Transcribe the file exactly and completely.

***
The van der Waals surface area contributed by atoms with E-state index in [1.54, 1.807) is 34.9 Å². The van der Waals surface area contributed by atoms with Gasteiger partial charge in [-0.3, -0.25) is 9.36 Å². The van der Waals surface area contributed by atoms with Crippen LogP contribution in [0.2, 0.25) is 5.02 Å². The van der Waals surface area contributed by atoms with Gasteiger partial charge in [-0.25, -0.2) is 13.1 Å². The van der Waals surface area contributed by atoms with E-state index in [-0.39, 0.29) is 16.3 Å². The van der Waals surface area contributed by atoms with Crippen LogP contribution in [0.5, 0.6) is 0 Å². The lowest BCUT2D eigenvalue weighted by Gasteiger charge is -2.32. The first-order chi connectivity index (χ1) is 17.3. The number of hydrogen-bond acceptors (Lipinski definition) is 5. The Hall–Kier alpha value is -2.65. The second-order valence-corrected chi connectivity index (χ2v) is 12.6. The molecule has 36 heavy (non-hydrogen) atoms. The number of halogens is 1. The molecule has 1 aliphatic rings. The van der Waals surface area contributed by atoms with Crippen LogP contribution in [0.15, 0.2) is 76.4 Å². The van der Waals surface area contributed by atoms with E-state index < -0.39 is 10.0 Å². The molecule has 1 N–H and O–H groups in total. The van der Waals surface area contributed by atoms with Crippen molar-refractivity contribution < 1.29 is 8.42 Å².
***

The van der Waals surface area contributed by atoms with E-state index in [1.54, 1.807) is 34.9 Å². The van der Waals surface area contributed by atoms with Gasteiger partial charge in [-0.3, -0.25) is 9.36 Å². The van der Waals surface area contributed by atoms with Crippen LogP contribution in [0.2, 0.25) is 5.02 Å². The van der Waals surface area contributed by atoms with Gasteiger partial charge in [-0.25, -0.2) is 13.1 Å². The van der Waals surface area contributed by atoms with E-state index in [-0.39, 0.29) is 16.3 Å². The van der Waals surface area contributed by atoms with Crippen LogP contribution in [0.5, 0.6) is 0 Å². The lowest BCUT2D eigenvalue weighted by Gasteiger charge is -2.32. The first-order chi connectivity index (χ1) is 17.3. The number of hydrogen-bond acceptors (Lipinski definition) is 5. The Hall–Kier alpha value is -2.65. The second-order valence-corrected chi connectivity index (χ2v) is 12.6. The molecule has 36 heavy (non-hydrogen) atoms. The number of halogens is 1. The molecule has 1 aliphatic rings. The van der Waals surface area contributed by atoms with Crippen LogP contribution in [0.15, 0.2) is 76.4 Å². The van der Waals surface area contributed by atoms with E-state index < -0.39 is 10.0 Å². The molecule has 1 N–H and O–H groups in total. The van der Waals surface area contributed by atoms with Crippen molar-refractivity contribution < 1.29 is 8.42 Å².